Hey Steve, here’s a low-hanging fruit: emergency preparedness. A lot of people talk about Twitter being the ideal tool for emergencies because it can be tied to your mobile device but 1)very few people are actually on Twitter and 2) even fewer people enable the mobile notifications on ppl they follow

Jon Lee

Hi Leigh, I haven’t seen any studies about how many people sign up to which communication channel, but I think it all depends on the type of service you’re signing up for. If I were a pregnant mother with an unlimited SMS plan, I’d definitely sign up for health tips 3 times a week. But if it’s general news about what the City is doing… probably not.

Jon Lee

Hi Tim, thanks for the comment. I agree that people want fundamental services and government still has a ways to go just to provide basic egovernment services, but social media can be complimentary to basic services. The Emergency Management Department’s top priority would be to provide up-to-date information on their website during disasters, but they could generate more value if they offered an SMS service as well.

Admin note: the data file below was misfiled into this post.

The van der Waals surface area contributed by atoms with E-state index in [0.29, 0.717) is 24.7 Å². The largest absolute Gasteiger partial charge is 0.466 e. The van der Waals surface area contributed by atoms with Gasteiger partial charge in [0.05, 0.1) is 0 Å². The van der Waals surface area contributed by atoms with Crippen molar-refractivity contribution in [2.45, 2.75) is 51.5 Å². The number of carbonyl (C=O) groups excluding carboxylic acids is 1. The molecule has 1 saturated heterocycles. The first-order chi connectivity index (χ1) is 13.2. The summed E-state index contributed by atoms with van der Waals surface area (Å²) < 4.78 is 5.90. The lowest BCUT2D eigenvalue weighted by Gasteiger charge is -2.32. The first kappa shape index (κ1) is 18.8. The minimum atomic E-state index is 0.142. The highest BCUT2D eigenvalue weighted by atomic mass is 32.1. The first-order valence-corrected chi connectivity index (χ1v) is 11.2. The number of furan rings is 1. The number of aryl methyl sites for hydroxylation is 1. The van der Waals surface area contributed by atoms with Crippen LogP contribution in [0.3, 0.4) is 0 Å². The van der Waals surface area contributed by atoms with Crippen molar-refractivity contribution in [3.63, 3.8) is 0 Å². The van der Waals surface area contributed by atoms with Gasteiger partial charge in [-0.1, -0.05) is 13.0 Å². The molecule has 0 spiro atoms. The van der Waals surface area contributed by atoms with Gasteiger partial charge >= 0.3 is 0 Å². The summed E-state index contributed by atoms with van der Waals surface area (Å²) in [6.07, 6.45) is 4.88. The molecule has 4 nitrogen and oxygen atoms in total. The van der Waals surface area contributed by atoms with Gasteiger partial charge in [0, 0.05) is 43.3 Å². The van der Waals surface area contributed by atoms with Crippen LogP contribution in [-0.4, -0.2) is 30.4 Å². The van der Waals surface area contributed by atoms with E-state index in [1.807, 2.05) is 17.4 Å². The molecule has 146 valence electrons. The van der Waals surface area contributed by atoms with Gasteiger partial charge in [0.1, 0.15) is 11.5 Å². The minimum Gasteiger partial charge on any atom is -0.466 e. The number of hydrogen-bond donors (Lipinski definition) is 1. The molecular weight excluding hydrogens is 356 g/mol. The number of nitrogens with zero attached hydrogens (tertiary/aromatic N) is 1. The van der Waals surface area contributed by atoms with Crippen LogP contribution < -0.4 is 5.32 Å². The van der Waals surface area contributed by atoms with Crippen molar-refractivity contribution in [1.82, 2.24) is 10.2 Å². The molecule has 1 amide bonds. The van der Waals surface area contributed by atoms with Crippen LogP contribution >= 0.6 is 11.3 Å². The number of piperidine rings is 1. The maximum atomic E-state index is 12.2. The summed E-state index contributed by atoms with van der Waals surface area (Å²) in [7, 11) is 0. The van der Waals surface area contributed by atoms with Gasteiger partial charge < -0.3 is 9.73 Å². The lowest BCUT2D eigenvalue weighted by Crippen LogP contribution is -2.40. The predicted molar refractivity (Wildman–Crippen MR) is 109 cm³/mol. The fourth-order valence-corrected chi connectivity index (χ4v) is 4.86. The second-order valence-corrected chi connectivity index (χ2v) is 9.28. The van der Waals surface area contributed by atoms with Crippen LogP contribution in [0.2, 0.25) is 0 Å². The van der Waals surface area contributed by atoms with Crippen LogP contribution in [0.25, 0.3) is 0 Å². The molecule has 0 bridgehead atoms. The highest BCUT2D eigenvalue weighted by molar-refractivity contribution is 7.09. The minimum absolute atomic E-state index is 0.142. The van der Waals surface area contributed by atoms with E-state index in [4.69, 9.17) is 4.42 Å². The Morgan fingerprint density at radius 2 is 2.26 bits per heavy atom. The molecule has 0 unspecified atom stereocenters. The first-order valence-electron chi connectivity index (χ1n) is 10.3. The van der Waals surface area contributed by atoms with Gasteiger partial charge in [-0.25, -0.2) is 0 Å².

Jon Lee

Hey Steven G, that’s interesting. I don’t know how effective SMS would be for government to receive information, because you could end up with a lot of spam and “crank” texts. I guess it depends on the group you’re communicating with.

Ari Herzog

I’m a city councilor here in Newburyport, Massachusetts, and our police department is experimenting with SMS in the form of emergency notifications. Last fall, the police implemented a Reverse 911 system with a private vendor and residents were encouraged to visit a website to input their address (for geographical notifications) and their phone number and email address.

The initial R911 alerts were by phone only, and as the vendors are changing, email is now being introduced. The police inform me that the next step is to offer an optional SMS alert as well — so that a resident can choose between receiving alerts about snow emergency parking bans or hazardous spills or whatnot by their choice of robot phone call, email, or SMS (or any combination).